Saas Sales Training Dos and Don’ts

The wrong way to train salespeople

Let Pearl Lemon Sales show what to do with Saas Sales training and what not to do.

Shadow the superstar performer. Most high performing employees are paired up with a new hire at early stage companies. This may work for your star employee, but not exactly for the new hire.

The company also loses control over the sales formula or recipe because they outsource that to the individual contributor. It is possible that your rock star may be distracted by mentoring new employees, resulting in lower revenue.

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In addition, a great athlete is not always a great trainer or coach.

Don’t rely on an outside trainer. External trainers also have several drawbacks. The most important thing is to hire new staff the month after the external training, no matter how good it is. Do you plan on returning to the trainer?

The boot camp is two weeks long. The first two weeks of an employee’s employment at many companies are devoted to an in-depth training program covering everything from HR to IT skills.

These internal programs are sometimes necessary, but they cannot ensure full productivity for salespeople in a short period. 79% of what your sales reps learn in your class will be forgotten in 31 days unless they are practiced.

Recruiting sales professionals with experience. In some companies, only experienced hires are used to manage sales onboarding. These employees are not required to undergo further training.

Reps of all experience levels have blind spots. It is also possible that the rep will apply the formula for success from his previous employer to your business, regardless of whether it is (completely) appropriate.

To ensure that your reps understand the company’s sales philosophy, tell them they need to get trained not on sales, but on the company’s sales philosophy. Only then can you be sure everyone knows what the company is about.

The best way to do Saas sales training

For sales training to be effective, you need to:

Tip 1: Focus on one KPI  for improvement. If you take one thing away from this, it should be that you shouldn’t train for the sake of training.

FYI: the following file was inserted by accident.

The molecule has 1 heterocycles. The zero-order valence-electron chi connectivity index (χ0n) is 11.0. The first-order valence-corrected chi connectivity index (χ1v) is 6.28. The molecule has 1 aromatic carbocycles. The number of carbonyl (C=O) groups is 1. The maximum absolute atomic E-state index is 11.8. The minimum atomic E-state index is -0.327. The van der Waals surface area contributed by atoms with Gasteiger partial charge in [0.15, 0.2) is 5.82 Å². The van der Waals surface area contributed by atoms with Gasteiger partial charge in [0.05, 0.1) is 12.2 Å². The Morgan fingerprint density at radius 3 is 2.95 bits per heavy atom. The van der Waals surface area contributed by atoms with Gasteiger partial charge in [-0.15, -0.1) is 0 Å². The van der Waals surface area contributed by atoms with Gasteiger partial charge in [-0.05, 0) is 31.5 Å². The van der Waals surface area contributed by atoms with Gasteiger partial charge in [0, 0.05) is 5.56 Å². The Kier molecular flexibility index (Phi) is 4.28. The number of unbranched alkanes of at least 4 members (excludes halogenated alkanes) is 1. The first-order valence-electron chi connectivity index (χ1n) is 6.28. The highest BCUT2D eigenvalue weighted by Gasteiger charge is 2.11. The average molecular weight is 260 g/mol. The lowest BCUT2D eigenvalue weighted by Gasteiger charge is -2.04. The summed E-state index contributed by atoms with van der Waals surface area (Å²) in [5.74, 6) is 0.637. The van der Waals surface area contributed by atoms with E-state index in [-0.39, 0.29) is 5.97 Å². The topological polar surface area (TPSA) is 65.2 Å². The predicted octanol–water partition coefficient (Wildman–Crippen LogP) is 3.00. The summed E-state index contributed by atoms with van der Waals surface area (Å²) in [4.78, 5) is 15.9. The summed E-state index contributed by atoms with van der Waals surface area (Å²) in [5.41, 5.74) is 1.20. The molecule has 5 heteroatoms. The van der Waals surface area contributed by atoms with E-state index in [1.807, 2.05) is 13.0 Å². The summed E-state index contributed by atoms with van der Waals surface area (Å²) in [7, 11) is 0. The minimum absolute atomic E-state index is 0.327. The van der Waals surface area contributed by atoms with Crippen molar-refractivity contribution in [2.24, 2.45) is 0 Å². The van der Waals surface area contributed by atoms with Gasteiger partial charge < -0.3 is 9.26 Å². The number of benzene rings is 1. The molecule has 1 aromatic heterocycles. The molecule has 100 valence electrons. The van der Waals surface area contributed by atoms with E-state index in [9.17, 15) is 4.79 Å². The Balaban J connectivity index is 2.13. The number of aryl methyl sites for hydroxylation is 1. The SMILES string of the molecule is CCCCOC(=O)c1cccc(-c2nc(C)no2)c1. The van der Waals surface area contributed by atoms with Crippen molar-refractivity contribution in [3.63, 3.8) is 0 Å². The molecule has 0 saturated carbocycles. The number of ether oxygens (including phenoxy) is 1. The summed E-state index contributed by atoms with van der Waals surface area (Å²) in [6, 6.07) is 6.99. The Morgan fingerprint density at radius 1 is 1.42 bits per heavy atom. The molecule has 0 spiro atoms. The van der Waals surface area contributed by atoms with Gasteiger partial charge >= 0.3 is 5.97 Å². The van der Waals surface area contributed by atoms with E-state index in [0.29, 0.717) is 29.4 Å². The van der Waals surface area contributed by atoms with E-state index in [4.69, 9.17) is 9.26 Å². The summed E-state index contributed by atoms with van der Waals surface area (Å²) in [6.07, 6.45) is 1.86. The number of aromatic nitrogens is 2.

An outcome is what motivates you to train. Morale, employee turnover, and hard sales metrics like improving the conversion rate from discovery calls to demo calls are all possible metrics. Choose one each quarter to focus on.

During the learning process, your coach won’t have you try five different things at the same time. A coach may suggest that you “adjust your grip” in order to improve your performance.

Tip 2: Choose a variety of subjects to teach. A spread-out method of introducing new concepts in the classroom. For example, once a week, twice an hour, for six weeks.

Keeping lessons short is important. By combining bite-sized learning modules, different modes of learning (blended learning), and practice, you can more effectively achieve real-world implementation of concepts taught.

Adding peer-to-peer learning is a pro tip 3. Let peers interact freely. During or after sales calls, students could ask each other questions and guide each other. To facilitate this, record the sales call if possible.

Coaching is more effective than training. Flip your classroom by having your managers coach students and provide them with feedback on actual customer interactions while an online learning journey guides students through theory.

Practicing, practicing, practicing. The 70 percent of learning that comes from doing requires continuous practice. Throughout his career, Micheal Phelps has practiced daily and warmed up before every game.

It is recommended that you practice every quarter, every month, weekly, or even every day. Moreover, there should be one-on-one coaching sessions on a quarterly, monthly and weekly basis.

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